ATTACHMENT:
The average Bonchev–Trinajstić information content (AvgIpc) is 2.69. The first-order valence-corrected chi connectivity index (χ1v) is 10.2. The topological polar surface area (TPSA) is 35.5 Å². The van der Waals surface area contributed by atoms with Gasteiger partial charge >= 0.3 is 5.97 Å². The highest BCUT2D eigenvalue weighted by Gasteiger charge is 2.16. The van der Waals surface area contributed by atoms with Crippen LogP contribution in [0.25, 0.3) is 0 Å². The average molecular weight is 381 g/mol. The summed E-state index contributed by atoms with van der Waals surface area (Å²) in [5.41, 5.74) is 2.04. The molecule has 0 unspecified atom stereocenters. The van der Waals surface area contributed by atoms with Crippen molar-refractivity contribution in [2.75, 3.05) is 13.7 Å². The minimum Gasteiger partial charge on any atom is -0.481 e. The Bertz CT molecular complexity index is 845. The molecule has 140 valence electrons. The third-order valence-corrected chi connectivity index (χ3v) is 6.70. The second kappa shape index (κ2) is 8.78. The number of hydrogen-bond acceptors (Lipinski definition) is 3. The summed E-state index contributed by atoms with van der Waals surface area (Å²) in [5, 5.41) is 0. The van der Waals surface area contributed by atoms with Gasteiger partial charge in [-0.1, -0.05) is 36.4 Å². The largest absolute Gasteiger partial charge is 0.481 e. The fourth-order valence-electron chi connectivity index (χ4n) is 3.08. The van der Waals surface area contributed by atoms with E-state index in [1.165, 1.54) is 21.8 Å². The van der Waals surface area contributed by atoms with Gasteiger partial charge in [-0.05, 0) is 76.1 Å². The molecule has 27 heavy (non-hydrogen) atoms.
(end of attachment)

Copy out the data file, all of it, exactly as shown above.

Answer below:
The average Bonchev–Trinajstić information content (AvgIpc) is 2.69. The first-order valence-corrected chi connectivity index (χ1v) is 10.2. The topological polar surface area (TPSA) is 35.5 Å². The van der Waals surface area contributed by atoms with Gasteiger partial charge >= 0.3 is 5.97 Å². The highest BCUT2D eigenvalue weighted by Gasteiger charge is 2.16. The van der Waals surface area contributed by atoms with Crippen LogP contribution in [0.25, 0.3) is 0 Å². The average molecular weight is 381 g/mol. The summed E-state index contributed by atoms with van der Waals surface area (Å²) in [5.41, 5.74) is 2.04. The molecule has 0 unspecified atom stereocenters. The van der Waals surface area contributed by atoms with Crippen molar-refractivity contribution in [2.75, 3.05) is 13.7 Å². The minimum Gasteiger partial charge on any atom is -0.481 e. The Bertz CT molecular complexity index is 845. The molecule has 140 valence electrons. The third-order valence-corrected chi connectivity index (χ3v) is 6.70. The second kappa shape index (κ2) is 8.78. The number of hydrogen-bond acceptors (Lipinski definition) is 3. The summed E-state index contributed by atoms with van der Waals surface area (Å²) in [5, 5.41) is 0. The van der Waals surface area contributed by atoms with Gasteiger partial charge in [-0.1, -0.05) is 36.4 Å². The largest absolute Gasteiger partial charge is 0.481 e. The fourth-order valence-electron chi connectivity index (χ4n) is 3.08. The van der Waals surface area contributed by atoms with E-state index in [1.165, 1.54) is 21.8 Å². The van der Waals surface area contributed by atoms with Gasteiger partial charge in [-0.05, 0) is 76.1 Å². The molecule has 27 heavy (non-hydrogen) atoms.